Reporters Without Borders is appalled to learn that Amangelen Shapudakov, an 80-year-old activist, has been confined to a psychiatric hospital after accusing a local government official of corruption in an interview for Radio Azatlyq, the Turkmen-language service of Radio Free Europe (RFE), one of the few independent media still operating in Turkmenistan.

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Posted by admin on 2011/3/16 14:07:00 (1396 reads)

Human rights activists are urging the international community to apply sustained pressure on Turkmenistan’s government to force it to end some of the worst abuses of civil liberties.

They say the Turkmen authorities need to stop persecuting human rights defenders, end the mistreatment of detainees, respect the right to freedom of movement, and allow non-government organisations to operate legally.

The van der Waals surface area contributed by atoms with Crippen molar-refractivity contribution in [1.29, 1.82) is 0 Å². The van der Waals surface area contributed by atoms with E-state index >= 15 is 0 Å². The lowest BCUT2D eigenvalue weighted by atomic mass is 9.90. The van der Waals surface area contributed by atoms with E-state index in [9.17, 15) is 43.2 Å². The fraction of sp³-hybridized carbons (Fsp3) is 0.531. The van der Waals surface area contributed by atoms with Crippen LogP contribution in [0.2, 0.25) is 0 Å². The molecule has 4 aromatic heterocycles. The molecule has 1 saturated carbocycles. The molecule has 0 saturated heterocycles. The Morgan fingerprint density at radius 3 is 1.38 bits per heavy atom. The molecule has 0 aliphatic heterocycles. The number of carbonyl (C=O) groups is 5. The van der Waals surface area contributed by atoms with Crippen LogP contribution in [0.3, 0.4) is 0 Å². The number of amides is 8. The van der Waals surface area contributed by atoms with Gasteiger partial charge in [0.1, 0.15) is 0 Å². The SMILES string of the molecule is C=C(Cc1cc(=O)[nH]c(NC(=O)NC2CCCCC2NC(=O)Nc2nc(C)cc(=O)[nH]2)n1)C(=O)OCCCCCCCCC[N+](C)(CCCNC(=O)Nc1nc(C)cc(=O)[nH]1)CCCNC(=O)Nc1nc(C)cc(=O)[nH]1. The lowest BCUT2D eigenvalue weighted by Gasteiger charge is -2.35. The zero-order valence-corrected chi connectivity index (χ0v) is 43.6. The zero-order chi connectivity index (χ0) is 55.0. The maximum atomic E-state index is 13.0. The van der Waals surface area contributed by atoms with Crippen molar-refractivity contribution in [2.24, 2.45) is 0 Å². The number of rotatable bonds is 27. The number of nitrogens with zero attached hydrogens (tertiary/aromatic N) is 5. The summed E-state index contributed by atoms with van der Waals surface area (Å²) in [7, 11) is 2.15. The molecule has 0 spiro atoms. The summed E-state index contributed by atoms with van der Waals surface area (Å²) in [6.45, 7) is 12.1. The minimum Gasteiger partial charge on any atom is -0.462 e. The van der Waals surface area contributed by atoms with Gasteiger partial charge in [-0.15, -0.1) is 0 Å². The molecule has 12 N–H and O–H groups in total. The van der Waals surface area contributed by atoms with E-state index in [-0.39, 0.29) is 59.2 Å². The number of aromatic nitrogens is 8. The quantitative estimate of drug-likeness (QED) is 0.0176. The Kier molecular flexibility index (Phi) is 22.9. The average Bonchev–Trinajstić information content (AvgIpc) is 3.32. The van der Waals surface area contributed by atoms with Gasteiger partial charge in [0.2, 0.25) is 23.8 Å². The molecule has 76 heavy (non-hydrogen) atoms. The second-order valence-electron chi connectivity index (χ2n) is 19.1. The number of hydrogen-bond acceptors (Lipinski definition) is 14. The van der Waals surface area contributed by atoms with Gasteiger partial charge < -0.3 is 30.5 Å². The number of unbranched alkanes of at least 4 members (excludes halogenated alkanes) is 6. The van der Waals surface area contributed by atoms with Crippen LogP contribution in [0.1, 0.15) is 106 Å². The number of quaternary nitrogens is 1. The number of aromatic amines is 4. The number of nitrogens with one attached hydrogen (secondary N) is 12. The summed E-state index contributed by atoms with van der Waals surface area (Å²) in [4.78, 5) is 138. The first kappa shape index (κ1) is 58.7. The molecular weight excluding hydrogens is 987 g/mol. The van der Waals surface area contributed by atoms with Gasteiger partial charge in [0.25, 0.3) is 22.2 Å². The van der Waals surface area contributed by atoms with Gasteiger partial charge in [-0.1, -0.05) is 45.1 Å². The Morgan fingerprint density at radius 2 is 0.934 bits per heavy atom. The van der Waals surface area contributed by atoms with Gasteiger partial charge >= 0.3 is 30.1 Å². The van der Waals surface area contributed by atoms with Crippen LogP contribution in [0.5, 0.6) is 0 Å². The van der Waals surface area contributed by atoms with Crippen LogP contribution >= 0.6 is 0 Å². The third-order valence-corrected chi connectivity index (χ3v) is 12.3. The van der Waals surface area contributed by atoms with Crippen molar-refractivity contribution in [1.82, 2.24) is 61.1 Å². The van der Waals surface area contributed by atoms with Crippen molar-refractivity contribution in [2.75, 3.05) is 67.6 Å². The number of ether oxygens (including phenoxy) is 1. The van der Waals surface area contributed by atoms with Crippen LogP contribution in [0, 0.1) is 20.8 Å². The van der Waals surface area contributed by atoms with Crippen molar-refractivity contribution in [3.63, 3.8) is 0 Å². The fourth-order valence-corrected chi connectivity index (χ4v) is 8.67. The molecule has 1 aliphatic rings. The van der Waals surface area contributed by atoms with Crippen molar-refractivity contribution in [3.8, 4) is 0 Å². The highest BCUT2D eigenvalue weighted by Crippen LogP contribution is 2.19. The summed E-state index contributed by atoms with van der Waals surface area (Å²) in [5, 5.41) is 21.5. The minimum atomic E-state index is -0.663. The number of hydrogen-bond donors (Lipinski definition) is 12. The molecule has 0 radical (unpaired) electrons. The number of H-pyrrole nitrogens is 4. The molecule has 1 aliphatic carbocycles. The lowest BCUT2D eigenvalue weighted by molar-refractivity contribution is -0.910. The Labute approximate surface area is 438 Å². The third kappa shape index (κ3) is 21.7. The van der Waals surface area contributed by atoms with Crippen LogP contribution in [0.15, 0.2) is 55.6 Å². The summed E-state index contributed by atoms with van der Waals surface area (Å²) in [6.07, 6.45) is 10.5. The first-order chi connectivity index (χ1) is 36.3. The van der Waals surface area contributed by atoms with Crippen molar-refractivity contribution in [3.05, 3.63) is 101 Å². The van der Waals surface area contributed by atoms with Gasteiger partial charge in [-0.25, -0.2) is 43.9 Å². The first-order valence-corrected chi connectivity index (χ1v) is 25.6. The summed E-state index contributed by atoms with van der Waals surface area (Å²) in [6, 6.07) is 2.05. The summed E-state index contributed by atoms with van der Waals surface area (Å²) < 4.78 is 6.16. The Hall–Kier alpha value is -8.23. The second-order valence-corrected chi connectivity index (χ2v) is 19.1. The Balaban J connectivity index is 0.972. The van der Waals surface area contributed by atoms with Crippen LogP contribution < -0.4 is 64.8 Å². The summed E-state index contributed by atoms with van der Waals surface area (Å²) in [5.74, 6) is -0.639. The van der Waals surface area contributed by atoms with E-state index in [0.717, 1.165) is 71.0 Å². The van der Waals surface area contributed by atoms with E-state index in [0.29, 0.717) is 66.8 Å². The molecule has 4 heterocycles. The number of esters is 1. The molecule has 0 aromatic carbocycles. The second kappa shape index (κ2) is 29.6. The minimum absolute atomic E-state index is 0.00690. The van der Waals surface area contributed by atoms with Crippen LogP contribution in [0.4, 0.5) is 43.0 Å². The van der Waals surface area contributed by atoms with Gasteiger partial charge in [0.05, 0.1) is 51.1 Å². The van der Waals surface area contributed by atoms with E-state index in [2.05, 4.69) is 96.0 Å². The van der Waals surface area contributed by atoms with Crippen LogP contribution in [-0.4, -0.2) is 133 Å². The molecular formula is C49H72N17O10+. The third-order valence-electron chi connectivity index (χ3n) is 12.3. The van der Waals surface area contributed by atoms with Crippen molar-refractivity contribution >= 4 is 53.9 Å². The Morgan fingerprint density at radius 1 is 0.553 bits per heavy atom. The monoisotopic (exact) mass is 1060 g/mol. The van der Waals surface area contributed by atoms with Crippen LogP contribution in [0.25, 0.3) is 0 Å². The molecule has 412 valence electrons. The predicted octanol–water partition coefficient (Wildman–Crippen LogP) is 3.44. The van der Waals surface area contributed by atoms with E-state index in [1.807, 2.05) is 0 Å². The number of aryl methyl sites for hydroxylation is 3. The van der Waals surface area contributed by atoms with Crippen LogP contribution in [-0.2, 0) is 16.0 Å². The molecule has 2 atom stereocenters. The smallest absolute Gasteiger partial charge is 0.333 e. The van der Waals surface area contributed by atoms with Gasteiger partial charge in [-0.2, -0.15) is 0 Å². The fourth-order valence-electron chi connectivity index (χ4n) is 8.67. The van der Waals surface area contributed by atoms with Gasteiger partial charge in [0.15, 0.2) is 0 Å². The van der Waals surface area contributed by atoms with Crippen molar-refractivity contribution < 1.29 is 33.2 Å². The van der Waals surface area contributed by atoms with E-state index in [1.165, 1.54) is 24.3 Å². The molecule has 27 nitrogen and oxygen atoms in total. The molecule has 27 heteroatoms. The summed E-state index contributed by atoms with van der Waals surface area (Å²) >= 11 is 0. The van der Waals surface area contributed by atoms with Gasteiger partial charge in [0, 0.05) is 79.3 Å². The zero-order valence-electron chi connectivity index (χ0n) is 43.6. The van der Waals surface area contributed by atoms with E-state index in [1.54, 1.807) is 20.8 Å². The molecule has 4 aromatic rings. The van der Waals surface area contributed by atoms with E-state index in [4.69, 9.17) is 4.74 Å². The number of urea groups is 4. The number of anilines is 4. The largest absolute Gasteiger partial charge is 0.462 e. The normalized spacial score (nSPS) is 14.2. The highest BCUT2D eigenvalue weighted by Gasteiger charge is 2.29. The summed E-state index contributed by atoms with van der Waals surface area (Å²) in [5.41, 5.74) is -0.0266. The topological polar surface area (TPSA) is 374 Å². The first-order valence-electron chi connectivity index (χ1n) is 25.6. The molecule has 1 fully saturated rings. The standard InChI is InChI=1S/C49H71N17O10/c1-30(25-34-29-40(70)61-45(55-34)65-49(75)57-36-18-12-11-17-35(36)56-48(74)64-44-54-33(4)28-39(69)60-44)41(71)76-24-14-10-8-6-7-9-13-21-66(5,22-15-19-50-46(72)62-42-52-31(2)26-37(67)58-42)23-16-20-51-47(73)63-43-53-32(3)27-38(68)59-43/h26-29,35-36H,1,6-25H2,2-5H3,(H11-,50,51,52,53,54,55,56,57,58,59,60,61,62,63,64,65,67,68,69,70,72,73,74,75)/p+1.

The dismal state of human rights observance in Turkmenistan was the focus of discussion at talks on March 8-11 between Turkmen and Uzbek rights groups in emigration and the Special Rapporteur of the United Nations Human Rights Council.

The event took place during a regular session of the UN Human Rights Council in Geneva, between February 28 and March 25.

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Posted by admin on 2011/3/12 19:37:00 (1143 reads)



The Turkmen government has curbed the very recent Internet growth and continues to practice widespread censorship. Its monopolistic takeover of the cell telephone market has allowed it to enhance its control over communications. The international community seems more determined to make concessions than to exert any real pressure on this country, in view of its vast energy and strategic potential.

Prohibitive costs of Internet access